Each Multiplicity presenter had a style of their own and differed in some way from the other speakers which made the show so diversified for all walks of life. Here is a short roundup of speakers and their passions.
Kirby Brown differed from Will Gadds bit narcissistic performance with his project in Afghanistan and Iraq , building playgrounds for children . Using playgrounds as a stepping stone, Kirby gave us a unique look at how one act of kindness can not only create so much joy and happiness, but also lead to a healthier life and encourage kids to pursue an education from an entry level started at the playgrounds.
Suz Graham viewed as Multiplicity's The Ace of BASE . We were back into adrenaline sports with a base presentation by Suz. The opening video immediately set the pace as she climbed a high finger like pillar in Utah somewhere only to jump off its incredible topography. Then, she entertained us with a story on how her hair got caught in the rap-ell rope causing a major wait and near disaster . Suz comes from Utah and recently settled in Pemberton. Suz Graham has been called “One of the most accomplished professional freeskiers and BASE jumpers in the world”.
Chris Winter entertained us with some magical mountain biking shots and adventures in his recent global exploits. Winter rips us through epic lines from Morocco, the Swiss and French Alps, Costa Rica, Italy Peru, South Africa, Botswana, Chile, New Zealand, Hawaii and more as he travels with camera and bike.
Tim Emmett impressed us with an incredible ice climb he started with Will Gadd a year before climbing Helmcken Falls BC. He entertained us with various ice climbing and BASE jumping adventures throughout his time on the podium.
David McColm surprised us with his incredible time lapse photography around his home of Whistler and beyond. David made us realize what it takes to spend freezing cold nights all alone on mountain tops by himself crafting his images into final resolve.
Darcy Turenne ; Behind the Lens, In Front of the World , a Squamish resident and originally a pro mountain biker entertained us with stories from her adventure film making images along with captivating stories.
The last Multiplicity presenter Julie Angus rowed a rowboat across the Atlantic and through a hurricane, so most of her presentation dealt with that incredible adventure and the reasons for doing arcane acts of adventure.
Although the 2014 Multiplicity event had some masters of presentations which were much more polished than the presenters of 2015 it is hard to compete on stage with the likes of Wade Davis who was there last year. The final result of Multiplicity was a great success in the end, as we all left feeling inspired and fulfilled at the things people do in their lives. I am sure a great deal of talent was unearthed again as a crowd of 650 , up several hundred from last year, left the Whistler Conference Centre in awe and thinking perhaps about their own project to start the seed with .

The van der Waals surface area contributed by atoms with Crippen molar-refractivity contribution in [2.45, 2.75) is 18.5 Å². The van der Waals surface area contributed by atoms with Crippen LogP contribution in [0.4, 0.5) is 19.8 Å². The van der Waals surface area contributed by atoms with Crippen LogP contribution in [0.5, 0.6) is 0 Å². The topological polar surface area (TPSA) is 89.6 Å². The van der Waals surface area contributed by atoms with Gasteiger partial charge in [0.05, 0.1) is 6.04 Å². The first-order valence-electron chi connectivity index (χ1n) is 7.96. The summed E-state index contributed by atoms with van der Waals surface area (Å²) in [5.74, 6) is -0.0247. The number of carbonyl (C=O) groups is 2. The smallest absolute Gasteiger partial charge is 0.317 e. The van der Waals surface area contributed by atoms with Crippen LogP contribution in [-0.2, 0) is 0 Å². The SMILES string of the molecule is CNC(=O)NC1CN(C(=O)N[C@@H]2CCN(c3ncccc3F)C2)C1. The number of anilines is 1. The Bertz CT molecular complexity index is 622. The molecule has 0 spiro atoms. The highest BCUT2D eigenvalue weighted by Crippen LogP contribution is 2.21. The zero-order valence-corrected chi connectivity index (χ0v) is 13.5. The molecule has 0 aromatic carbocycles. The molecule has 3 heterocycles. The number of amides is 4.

The second bigger event I attended during WSSF was the Olympus Photography showdown.LORENZ HOLDER won the $10,000 grand prize while Brian Gaberman, Mattias Fredriksson, Todd Glaser, Reuben Krabbe and Lorenz Holder each took $1500 home as the runners up. Within the first 3- 4 photos I just knew this guy was super talented and was going to win . Nevertheless, the local Reuben Krabbe gave him a great run for the money. But Lorenz really shone with both his technical ability as well as unique composition, lighting and angles taken above all.
Many other events of course were included in this years WSSF which I just did not have time to attend but I must note this one which also impressed me from a film making perspective at the fest over all. That was the winner of a charming fairy tale like film set in an adventure mountain wonderland. It was nice to se that Ben Giesbrecht, Jordan Ettinger and Charles Nasby won the 14th installment of the signature OLYMPUS 72 Hour Filmmaker Showdown with their film, Grandpa’s Treasure Trail. Great work you guys and gals !!
As my main focus was seeing so many old friends , I continued totally enjoying my stay in Whistler before returning to Pemberton and our paragliding monkey community. It was great to be psyched and inspired again, even after my 35 years now around Whistler. Even though the terrain park circus and a lot of the party forays were certainly out of my old school league here, WSSF certainly made me feel younger again.